The humanitarian intervention problem is that the following two propositions are both equally true.
First, there is a moral imperative to prevent humanitarian tragedies. Any notion of state sovereignty has no force when that state is murdering its own citizens. And “it’s none of my business” is not an appropriate response to foreign atrocities.
But second, military interventionism is unlikely to be effective at anything more than achieving immediate, short-term goals. It is certain to have unanticipated and unintended consequences.
At best the results of intervention will be unpredictable. Preventing tragedies in one time and place may indirectly contribute to tragedies in another time and place. At worst we end up killing civilians in an effort to save them.
Neither of these two propositions ought to be controversial. The former is an obvious moral truth. The latter has unfortunately been demonstrated over and over again.
It’s easy to think of instances where military intervention has been ineffective or counterproductive. It’s less easy to recall examples of clear success. The successful reconstruction of Germany and Japan after World War II seem more like mysterious outliers than models to emulate.
Despite this sad record, there is an emerging doctrine in international law and relations called the “responsibility to protect”. The idea is that while states have the ultimate responsibility to look after their citizens, those that fail to do so are liable for foreign intervention – from gentle diplomatic suasion right up to military action.
Known informally as “R2P”, this doctrine was first acted upon in 2011 with the military intervention in Libya.
Few dictators deserved to be overthrown more than Muammar Gaddafi. But three years later Libya is in chaos. Just last month Human Rights Watch was reporting war crimes in the ongoing battle for control of Tripoli. There are a quarter of a million militia fighters in Libya.
So unless R2P advocates only care about the very short term, it is fantasy to describe the Libyan intervention as a success.
Yes, it is possible that Western military action prevented something worse. But that counterfactual is impossible to test. The measure of humanitarian intervention can’t be simply whether we can defeat third world dictators in battle. We can. What happens after the initial intervention matters too.
I’m sure the legal validity of R2P has been carefully worked out by international lawyers and scholars. But as a guide for policy, it is a triumph of hope over experience.
It is sometimes claimed that the 2003 invasion of Iraq would have been a clear success if Barack Obama hadn’t withdrawn troops in 2011. Like Gaddafi, Saddam Hussein deserved his fate. Perhaps if coalition troops had stayed then we wouldn’t be facing the Islamic State problem now. (See, for instance, this recent piece in the Washington Post.)
However, if the success of the 2003 Iraq war was really dependent on a never-ending military commitment, then it was hopeless from day one. Domestic political constraints make permanent occupation impossible. The public tolerance for casualties and deficits is finite. Eventually voters turn against war. This domestic reality has to be factored into intervention planning.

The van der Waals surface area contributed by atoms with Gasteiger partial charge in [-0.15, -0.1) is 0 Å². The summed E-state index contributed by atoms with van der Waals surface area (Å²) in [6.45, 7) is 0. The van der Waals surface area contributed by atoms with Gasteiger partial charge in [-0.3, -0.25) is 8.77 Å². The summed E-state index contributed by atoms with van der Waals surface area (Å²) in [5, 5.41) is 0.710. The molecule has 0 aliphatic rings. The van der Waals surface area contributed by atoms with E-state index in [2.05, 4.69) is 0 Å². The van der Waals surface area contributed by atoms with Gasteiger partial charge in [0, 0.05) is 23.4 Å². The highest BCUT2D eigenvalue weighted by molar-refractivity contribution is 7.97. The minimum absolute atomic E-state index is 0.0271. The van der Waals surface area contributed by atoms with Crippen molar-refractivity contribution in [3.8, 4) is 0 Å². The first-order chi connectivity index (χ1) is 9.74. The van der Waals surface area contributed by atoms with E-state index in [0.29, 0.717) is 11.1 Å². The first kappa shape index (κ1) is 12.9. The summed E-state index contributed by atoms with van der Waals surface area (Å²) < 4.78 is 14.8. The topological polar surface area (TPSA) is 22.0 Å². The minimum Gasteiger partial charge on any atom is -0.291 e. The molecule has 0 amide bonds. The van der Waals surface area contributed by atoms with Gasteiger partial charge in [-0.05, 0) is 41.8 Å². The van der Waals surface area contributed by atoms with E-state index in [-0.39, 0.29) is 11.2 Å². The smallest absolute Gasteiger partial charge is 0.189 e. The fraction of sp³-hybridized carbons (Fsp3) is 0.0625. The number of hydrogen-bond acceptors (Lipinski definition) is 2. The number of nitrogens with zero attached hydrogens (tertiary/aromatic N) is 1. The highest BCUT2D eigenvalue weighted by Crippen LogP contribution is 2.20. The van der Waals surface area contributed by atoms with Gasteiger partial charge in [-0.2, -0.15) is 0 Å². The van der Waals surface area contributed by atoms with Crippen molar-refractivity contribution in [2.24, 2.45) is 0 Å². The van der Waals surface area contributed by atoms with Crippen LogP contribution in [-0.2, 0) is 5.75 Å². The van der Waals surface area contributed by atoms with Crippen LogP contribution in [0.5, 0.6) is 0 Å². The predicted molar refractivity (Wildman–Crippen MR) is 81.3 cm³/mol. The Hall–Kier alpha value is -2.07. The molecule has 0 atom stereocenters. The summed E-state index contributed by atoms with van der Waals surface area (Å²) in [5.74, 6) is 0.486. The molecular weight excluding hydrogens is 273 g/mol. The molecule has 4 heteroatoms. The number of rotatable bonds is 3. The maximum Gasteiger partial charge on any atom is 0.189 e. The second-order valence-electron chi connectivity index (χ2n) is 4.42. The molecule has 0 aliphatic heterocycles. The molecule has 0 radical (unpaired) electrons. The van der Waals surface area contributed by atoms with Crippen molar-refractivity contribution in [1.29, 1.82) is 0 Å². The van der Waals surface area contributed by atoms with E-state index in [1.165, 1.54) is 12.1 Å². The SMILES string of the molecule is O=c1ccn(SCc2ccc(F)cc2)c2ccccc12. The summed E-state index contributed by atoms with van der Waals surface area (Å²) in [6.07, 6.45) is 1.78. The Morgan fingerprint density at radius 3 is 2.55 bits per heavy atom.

And yet … it is simply impossible to watch overseas tragedy unfold without wanting to prevent it. One 2010 book put this way:
Even those who are deeply suspicious of armed humanitarian intervention and deeply sceptical about its prospects of success may still admit that it might, in theory, be justified when a humanitarian crisis is sufficiently serious.
That intervention has failed in the past does not mean it inevitably fails in the future. No doubt there are some Libyans alive because of Western action.
But what’s not acceptable is the “it’s the thought that counts” school of humanitarian intervention which washes its hands of long-term consequences in order to bray about quick military victories and our altruism-by-force.
Take, for instance, this Guardian piece after the Libyan intervention: “No large-scale military intervention ever comes free of moral hazard.”
Or this one by the former US State Department official Anne-Marie Slaughter, proclaiming the moral goodness of intervention and Western values and all that, then casually admitting at the end that “Libya could disintegrate into tribal conflict or Islamist insurgency, or split apart or lurch from one strongman to another”.
Overseas atrocities present a genuine and tragic dilemma. The case for protecting civilians against IS is unimpeachable.
But Tony Abbott told ABC radio yesterday that he could not “promise perfect success”. This is not a good sign. And the mission’s goals are already hopelessly confused.
Attorney-General George Brandis says IS is an “existential threat” for Australia. Yet, on the other hand, we’re also being told what’s planned is “a humanitarian operation to protect millions of people in Iraq from the murderous rage of the ISIL movement”.
So which is it? Are we at war to defend Australia or to protect Iraqis? The distinction isn’t minor. Is our goal to contain the threat or to destroy it?
Contrary to what the Prime Minister has said, fighting IS is hardly a “specific and clear objective”. It seems like the exact opposite: vague and open-ended. Maybe we’ll defeat IS. Or maybe, in Obama’s words, we’ll just “degrade” it.
The truth is of course we are only returning to Iraq as part of an American coalition. That the mission is unclear is a reflection on the Obama administration rather than the Abbott Government.
Either way, the question that policymakers have to confront is not whether we have a responsibility to protect Iraqis and Kurds from the IS menace. The real question is whether we are capable of doing so.